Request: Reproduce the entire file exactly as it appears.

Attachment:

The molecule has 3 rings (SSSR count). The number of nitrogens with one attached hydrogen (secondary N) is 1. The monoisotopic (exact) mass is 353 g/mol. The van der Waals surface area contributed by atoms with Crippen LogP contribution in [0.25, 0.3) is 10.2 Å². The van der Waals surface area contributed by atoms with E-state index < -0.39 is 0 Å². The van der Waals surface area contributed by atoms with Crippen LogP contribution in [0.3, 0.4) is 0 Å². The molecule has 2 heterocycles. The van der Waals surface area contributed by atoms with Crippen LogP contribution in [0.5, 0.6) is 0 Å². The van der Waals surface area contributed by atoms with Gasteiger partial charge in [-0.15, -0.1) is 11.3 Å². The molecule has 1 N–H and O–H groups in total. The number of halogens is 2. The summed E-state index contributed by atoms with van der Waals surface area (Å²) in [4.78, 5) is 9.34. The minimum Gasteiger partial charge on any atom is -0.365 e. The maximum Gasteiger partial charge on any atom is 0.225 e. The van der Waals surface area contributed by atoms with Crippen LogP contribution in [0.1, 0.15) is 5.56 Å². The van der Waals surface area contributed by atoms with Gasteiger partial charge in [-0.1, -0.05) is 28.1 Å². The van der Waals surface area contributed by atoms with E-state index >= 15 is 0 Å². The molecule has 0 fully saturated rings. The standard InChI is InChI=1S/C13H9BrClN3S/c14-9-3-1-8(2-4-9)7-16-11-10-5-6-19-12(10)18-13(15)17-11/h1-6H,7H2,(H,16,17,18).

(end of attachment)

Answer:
The molecule has 3 rings (SSSR count). The number of nitrogens with one attached hydrogen (secondary N) is 1. The monoisotopic (exact) mass is 353 g/mol. The van der Waals surface area contributed by atoms with Crippen LogP contribution in [0.25, 0.3) is 10.2 Å². The van der Waals surface area contributed by atoms with E-state index < -0.39 is 0 Å². The van der Waals surface area contributed by atoms with Crippen LogP contribution in [0.3, 0.4) is 0 Å². The molecule has 2 heterocycles. The van der Waals surface area contributed by atoms with Crippen LogP contribution in [0.5, 0.6) is 0 Å². The van der Waals surface area contributed by atoms with Gasteiger partial charge in [-0.15, -0.1) is 11.3 Å². The molecule has 1 N–H and O–H groups in total. The number of halogens is 2. The summed E-state index contributed by atoms with van der Waals surface area (Å²) in [4.78, 5) is 9.34. The minimum Gasteiger partial charge on any atom is -0.365 e. The maximum Gasteiger partial charge on any atom is 0.225 e. The van der Waals surface area contributed by atoms with Crippen LogP contribution in [0.1, 0.15) is 5.56 Å². The van der Waals surface area contributed by atoms with Gasteiger partial charge in [-0.1, -0.05) is 28.1 Å². The van der Waals surface area contributed by atoms with E-state index >= 15 is 0 Å². The molecule has 0 fully saturated rings. The standard InChI is InChI=1S/C13H9BrClN3S/c14-9-3-1-8(2-4-9)7-16-11-10-5-6-19-12(10)18-13(15)17-11/h1-6H,7H2,(H,16,17,18).